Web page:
THE PTI government has finally mustered up sufficient political prudence to extend an olive branch to the opposition in an attempt to build a better working relationship in parliament. But many say it is a case of too little, too late.
According to a report in this newspaper, a three-member delegation from the treasury benches visited the parliamentary chamber of the Leader of the Opposition Shehbaz Sharif and asked for the opposition’s help in running the business of parliament more smoothly. The delegation, which included Defence Minister Pervez Khattak, Parliamentary Affairs Minister Ali Muhammad Khan and Chief Whip Amir Dogar, argued that the two sides should collaborate to bring down the temperature in the House and work together on people-friendly legislation.
The opposition, however, reminded them that it is the government that has been calling the opposition thieves, dacoits and traitors. The opposition members said the government was only reaching out because the opposition was taking them to task on the Broadsheet scandal.
It is no secret that ever since the PTI came to power, parliament has been reduced to a wrestling ring where shouting matches have taken the place of serious legislative work. The government shares the bulk of the blame for this sorry state of affairs. Prime Minister Imran Khan, who had once promised that he would hold a question hour regularly in parliament, has now almost totally absented himself from the proceedings. The treasury benches too have made it their priority to bring their street politics into parliament. As a result, legislative work has almost ground to a halt and parliament’s role as the centre point of a democratic system has diminished considerably. Perhaps the government did not realise that making parliament dysfunctional to browbeat the opposition would ultimately have an adverse impact on its own performance.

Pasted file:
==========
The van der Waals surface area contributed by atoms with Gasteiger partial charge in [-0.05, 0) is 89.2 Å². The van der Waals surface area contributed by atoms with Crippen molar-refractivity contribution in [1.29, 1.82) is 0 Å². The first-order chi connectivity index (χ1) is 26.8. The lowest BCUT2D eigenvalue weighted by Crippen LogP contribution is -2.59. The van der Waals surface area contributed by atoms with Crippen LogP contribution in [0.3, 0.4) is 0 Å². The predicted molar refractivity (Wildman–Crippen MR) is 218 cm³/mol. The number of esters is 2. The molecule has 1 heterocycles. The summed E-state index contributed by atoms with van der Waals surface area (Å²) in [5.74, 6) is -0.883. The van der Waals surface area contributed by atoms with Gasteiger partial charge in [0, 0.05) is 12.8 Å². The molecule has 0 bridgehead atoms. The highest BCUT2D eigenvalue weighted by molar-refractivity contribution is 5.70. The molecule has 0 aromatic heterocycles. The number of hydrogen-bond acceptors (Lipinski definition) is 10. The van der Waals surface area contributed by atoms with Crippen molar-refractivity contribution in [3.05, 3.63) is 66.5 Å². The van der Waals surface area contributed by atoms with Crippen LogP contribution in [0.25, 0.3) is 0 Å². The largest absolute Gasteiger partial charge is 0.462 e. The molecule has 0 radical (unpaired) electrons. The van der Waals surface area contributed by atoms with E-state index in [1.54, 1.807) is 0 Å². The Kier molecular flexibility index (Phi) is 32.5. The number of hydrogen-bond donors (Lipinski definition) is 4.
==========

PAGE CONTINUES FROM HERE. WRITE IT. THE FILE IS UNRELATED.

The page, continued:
More than halfway through their term, the treasury benches are now recognising that they have the most to lose if they have little to show for their legislative performance. However it may be a bit too much to expect that the opposition would suddenly turn the other cheek while it is being constantly hounded. The price of confrontational politics is a steep one, as the government may be belatedly realising.
It is though never too late. The government should go the extra mile to improve the environment in the House and establish a basic minimum working relationship with the opposition. A good first step would be for the government to get off its high horse and engage the opposition in some meaningful dialogue that goes beyond optics. Two issues demand urgent attention: electoral reforms and amendments to the NAB ordinance. If the government can bring itself to stop targeting and heaping scorn on the opposition, perhaps some steady progress can be made on the floor of the House.
Published in Dawn, January 24th, 2021